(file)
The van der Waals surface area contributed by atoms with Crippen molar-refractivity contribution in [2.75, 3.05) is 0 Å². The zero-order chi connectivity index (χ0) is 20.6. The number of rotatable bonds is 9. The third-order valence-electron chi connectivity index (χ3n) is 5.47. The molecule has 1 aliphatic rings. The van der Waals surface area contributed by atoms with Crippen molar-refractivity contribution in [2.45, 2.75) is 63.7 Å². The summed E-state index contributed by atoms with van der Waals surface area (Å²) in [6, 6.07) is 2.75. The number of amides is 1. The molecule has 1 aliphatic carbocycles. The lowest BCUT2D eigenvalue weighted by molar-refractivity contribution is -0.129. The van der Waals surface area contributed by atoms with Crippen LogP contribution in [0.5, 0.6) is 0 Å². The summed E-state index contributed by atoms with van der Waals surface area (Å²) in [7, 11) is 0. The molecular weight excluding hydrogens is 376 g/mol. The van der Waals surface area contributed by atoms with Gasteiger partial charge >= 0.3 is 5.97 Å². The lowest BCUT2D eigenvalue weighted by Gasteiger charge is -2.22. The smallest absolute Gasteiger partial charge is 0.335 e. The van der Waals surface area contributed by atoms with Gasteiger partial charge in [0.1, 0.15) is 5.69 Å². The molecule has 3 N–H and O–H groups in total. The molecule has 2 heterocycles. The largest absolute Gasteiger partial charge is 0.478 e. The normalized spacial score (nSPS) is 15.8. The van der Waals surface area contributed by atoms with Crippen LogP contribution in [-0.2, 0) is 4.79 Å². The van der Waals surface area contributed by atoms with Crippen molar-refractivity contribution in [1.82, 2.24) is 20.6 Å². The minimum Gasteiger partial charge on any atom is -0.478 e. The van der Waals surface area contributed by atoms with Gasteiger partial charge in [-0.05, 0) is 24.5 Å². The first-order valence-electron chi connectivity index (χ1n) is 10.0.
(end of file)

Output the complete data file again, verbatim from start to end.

The van der Waals surface area contributed by atoms with Crippen molar-refractivity contribution in [2.75, 3.05) is 0 Å². The zero-order chi connectivity index (χ0) is 20.6. The number of rotatable bonds is 9. The third-order valence-electron chi connectivity index (χ3n) is 5.47. The molecule has 1 aliphatic rings. The van der Waals surface area contributed by atoms with Crippen molar-refractivity contribution in [2.45, 2.75) is 63.7 Å². The summed E-state index contributed by atoms with van der Waals surface area (Å²) in [6, 6.07) is 2.75. The number of amides is 1. The molecule has 1 aliphatic carbocycles. The lowest BCUT2D eigenvalue weighted by molar-refractivity contribution is -0.129. The van der Waals surface area contributed by atoms with Crippen LogP contribution in [0.5, 0.6) is 0 Å². The summed E-state index contributed by atoms with van der Waals surface area (Å²) in [7, 11) is 0. The molecular weight excluding hydrogens is 376 g/mol. The van der Waals surface area contributed by atoms with Gasteiger partial charge >= 0.3 is 5.97 Å². The lowest BCUT2D eigenvalue weighted by Gasteiger charge is -2.22. The smallest absolute Gasteiger partial charge is 0.335 e. The van der Waals surface area contributed by atoms with Gasteiger partial charge in [0.1, 0.15) is 5.69 Å². The molecule has 3 N–H and O–H groups in total. The molecule has 2 heterocycles. The largest absolute Gasteiger partial charge is 0.478 e. The normalized spacial score (nSPS) is 15.8. The van der Waals surface area contributed by atoms with Crippen LogP contribution in [-0.2, 0) is 4.79 Å². The van der Waals surface area contributed by atoms with Crippen molar-refractivity contribution in [1.82, 2.24) is 20.6 Å². The minimum Gasteiger partial charge on any atom is -0.478 e. The van der Waals surface area contributed by atoms with Gasteiger partial charge in [-0.05, 0) is 24.5 Å². The first-order valence-electron chi connectivity index (χ1n) is 10.0.